In the Season 2 premiere of Rob Dyrdek's Fantasy Factory, the world-famous skateboarder dares to purchase and jockey a thoroughbred racehorse. In pure Dyrdek style, Rob dives head first into the horse-world. He purchases a pair of giant "horse-legs" for trotting around on, acquires a wooden horse on wheels to practice racing on, and even transforms himself into a lightning-fast jockey named "Bolt Speedman". Rob also helps his cousin Drama rise to the status of "mini-mogul" with Drama's burgeoning new T-shirt company "Young & Reckless", starting with a miniature version of Rob's office and two tiny mice who love to skate.
Rob Dyrdek enters the world of Gymkhana, an artistic genre of precision rally car drifting. With the help of Ken Block, Rob decides to make his own stunt video using his own custom built. miniature rally car. While preparing for his Gymkhana debut, Rob also discovers that the Fantasy Factory is full of supposed geniuses. To determine once and for all who the smartest person in the building is, Rob arranges for an official IQ test. Rob also introduces everyone in the building to the newest Fantasy Factory employee: "Tina the Testie."
Rob Dyrdek decides to team up with his former business partner DJ Greyboy, to bring back a long lost 70's offshoot of BMXing known as sidehacking. Rob decides to test the new product, a custom-made BMX with a sidecar, with the help of BMX legend Dave Mirra. Rob also discovers internet sensation and motivational speaker Joel Bauer, star of "Your Business Card is Crap," and decides to bring him down to the Fantasy Factory to inspire his staff.
Rob lands himself in hot water with his mom, when he winds up in the tabloids for stumbling out of a club with John Mayer. To make amends for the embarrassment they have caused her, Rob and John offer to write an apology song for Rob's mother. To further right the wrong, the two also hatch a plan to go back to the same club dressed as refined gentlemen with two elegant cougars on their arms. Rob also give his friend Marky Mark a chance to redeem himself after slamming hard on a quarter pipe drop-in.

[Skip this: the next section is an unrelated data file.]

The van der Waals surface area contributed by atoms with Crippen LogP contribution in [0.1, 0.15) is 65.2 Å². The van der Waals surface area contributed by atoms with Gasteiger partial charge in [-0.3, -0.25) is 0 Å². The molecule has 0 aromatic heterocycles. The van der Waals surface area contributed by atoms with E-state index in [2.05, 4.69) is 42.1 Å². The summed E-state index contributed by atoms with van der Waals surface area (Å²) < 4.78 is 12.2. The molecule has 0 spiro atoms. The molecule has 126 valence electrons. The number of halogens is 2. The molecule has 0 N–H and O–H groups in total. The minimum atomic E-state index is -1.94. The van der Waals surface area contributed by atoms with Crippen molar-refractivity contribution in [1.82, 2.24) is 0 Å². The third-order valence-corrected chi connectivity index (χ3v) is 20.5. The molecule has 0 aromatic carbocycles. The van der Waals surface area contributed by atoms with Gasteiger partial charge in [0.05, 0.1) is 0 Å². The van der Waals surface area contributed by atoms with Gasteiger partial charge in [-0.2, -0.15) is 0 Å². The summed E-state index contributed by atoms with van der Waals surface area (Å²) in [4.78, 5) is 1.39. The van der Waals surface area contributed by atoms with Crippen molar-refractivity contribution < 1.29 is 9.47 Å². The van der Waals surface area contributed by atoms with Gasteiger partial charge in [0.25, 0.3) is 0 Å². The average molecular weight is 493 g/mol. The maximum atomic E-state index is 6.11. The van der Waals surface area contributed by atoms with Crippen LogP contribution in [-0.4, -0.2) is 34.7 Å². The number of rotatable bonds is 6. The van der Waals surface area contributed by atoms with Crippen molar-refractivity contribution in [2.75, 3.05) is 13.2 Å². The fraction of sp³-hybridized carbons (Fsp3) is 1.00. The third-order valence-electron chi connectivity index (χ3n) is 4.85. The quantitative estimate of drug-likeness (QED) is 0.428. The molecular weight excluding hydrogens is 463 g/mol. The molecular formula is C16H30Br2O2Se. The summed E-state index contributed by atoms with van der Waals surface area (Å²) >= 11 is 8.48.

Rob and Drama take us behind the scenes at the Fantasy Factory, reliving some of their favorite highlights, unaired hilarious bonus scenes, and some of the best outtakes that happened during shooting.
Rob takes Drama to Myrtle Beach, South Carolina to spend some quality vacation time at his parents' timeshare. Rob arrives dressed as his dad, and imitates Gene's mannerisms, calling himself "Gene Junior." The family visits a wildlife preserve, where they see the world's biggest Liger, and Rob shoots a photo for the launch of his DC clothing line, "The Dyrdek Collection." On the way back from South Carolina, Rob and Drama go weightless on a Zero-G photoshoot.
Rob decides it's time to bring his alter-ego, "Bobby Light" out of retirement. He records the song with rappers Bishop Lamont and Ryu, and then asks his friend and business partner Travis Barker to play drums at a live Bobby Light performance, as the opening act for a Blink-182 show. Rob also finds himself in an inter-office bathroom war with his eternally uptight manager, Jeremy.
Rob challenges longtime friend and fellow Pro Skater, Steve Berra, to a competition between the Fantasy Factory and "The Berrics," the skate facility owned by Berra and Eric Koston. The two camps battle it out in a series of unusual events. Rob also takes advantage of the opportunity to fly in an F-16 with the US Air Force Reserves, bringing his cousin, Drama along for a refuelling exercise.
In this season finale, Rob invites Ludacris and NBA star, Carmelo Anthony to the Fantasy Factory to discuss a friendly charitable wager between the three of them. Once there, the two superstars take full advantage of the fun to be had inside Rob's warehouse. Rob also tries desperately to teach his young cousin, Drama, the joy of doing nice things for people. With Drama's help, Rob gives away 31 boxes filled with swag to some lucky winners. Drama eventually learns how fulfilling it can be to give back, even if it's in an unconventional way.